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Interim CEO, Ger Dollard described the benefit of the Fleadh to Clare as 'overwhelmingly positive'.

Town council counting the cost of legal challenges

ENNIS Town Council is facing legal bills totalling more than €500,000 defending two separate High Court challenges to national legislation and regulation.

A case involving a challenge to the Ennis Casual Trading Bylaws 2011 has resulted in an overall cost of €147,000 to the council. A separate challenge regarding the deregulation of taxis, currently awaiting decision in the High Court, is expected to cost around €400,000.

The figures were released during this week’s meeting of Ennis Town Council to agree its budget for 2014. Town manager Ger Dollard stated the council is “seriously concerned regarding the number of cases falling to the council to defend but representing a challenge to national legislation and regulation”.

Following a number of High Court hearings, the council secured a settlement in relation to the case taken regarding the Ennis Casual Trading Bylaws 2011, which represented a challenge to the Casual Trading Act 1995 and, in particular, the status of casual trading vis-a-vis market rights.

The council is still involved in the High Court case regarding the Government’s decision to deregulate taxis in 2000. A six-week hearing took place in November of last year, with a decision expected in the coming months.

The case has been taken against both the Minister for the Environment and the Attorney General, as well as a number of sample cases, including Dublin City Council and Ennis Town Council.

According to Mr Dollard, the council made efforts to run the case on a cost-effective basis, however the estimated costs are expected to be close to €400,000. The council recently received an interim bill from legal counsel for €191,000.

Mr Dollard stated he has been advised by Clare County Council that a sum of €250,000 will be made available from the Local Government Fund towards these costs. He added the council has “firmly put the view” to both the Department of the Environment and Department of Transport that the cost of cases involving challenges to national legislation and regulation “should not fall on the local authority”.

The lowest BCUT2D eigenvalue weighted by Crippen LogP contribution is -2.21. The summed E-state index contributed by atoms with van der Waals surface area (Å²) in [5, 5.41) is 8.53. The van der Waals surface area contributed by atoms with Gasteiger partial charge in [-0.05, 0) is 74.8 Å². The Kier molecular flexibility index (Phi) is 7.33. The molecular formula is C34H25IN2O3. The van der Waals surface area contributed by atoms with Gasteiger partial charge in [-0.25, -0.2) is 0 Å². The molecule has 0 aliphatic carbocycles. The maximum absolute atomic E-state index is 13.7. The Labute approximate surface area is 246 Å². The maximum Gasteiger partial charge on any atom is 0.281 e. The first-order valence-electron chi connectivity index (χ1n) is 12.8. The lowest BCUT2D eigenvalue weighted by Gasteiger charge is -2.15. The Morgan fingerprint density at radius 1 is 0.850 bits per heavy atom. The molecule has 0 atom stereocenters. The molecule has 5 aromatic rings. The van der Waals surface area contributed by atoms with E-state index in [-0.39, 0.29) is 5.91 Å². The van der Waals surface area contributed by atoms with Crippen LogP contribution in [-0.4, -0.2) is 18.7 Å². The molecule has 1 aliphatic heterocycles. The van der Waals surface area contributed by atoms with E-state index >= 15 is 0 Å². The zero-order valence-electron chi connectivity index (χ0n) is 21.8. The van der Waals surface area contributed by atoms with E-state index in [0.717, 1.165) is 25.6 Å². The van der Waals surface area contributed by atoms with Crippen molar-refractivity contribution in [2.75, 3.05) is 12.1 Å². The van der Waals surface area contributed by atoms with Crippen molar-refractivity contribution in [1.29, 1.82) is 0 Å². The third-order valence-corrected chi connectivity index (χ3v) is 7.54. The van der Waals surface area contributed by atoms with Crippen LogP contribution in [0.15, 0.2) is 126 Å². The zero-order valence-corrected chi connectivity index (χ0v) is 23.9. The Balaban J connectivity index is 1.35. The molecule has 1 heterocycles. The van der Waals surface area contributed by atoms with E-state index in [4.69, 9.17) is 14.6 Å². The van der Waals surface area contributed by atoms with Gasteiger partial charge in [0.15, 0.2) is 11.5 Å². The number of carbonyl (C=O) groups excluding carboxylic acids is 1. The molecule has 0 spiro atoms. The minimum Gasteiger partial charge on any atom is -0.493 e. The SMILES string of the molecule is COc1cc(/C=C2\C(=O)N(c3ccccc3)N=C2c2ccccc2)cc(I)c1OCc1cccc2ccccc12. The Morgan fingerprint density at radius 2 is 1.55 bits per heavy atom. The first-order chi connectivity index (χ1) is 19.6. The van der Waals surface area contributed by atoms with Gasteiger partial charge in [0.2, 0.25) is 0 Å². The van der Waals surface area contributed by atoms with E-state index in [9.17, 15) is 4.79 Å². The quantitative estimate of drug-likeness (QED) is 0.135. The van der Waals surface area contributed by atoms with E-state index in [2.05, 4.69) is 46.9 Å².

Mayor of Ennis Mary Coote Ryan stated the costs to the council in defending a national decision are “very unfair”. Councillor Peter Considine added putting the costs on the local authority would be “crippling”, while Councillor Tommy Brennan demanded that the Government pay the full cost.

It is envisaged the council will spend more than €9.5 million in 2014.

The budget meeting heard that commercial rates and parking charges are to remain unchanged in the town. It is expected that €5.4 million will be taken in by the council through commercial rates, with Mr Dollard stating that the collection levels continue to be a “major source of concern for the council”.
A number of changes to the budget were proposed at the meeting, including that the charge of 25c to use the public toilets be doubled to provide funding for the town’s defibrillator committee. This was rejected, however town clerk Leonard Cleary stated the committee could apply for funding under the community grants scheme.

A proposal to lower parking charges was also rejected, with council officials stating a 30c reduction would result in a loss of €270,000 to the town’s budget.  It was agreed that an additional allocation be made to Ennis Tidy Towns from the mayoral allowance after the proposed abolition of Ennis Town Council in June.

Members of the council also voiced their support for making phase one of the planned upgrade of Ennis market the council’s “legacy project”.  The project is currently in the Part 8 planning process, with initial estimates suggesting the proposal will have an overall cost of €1.5 million.

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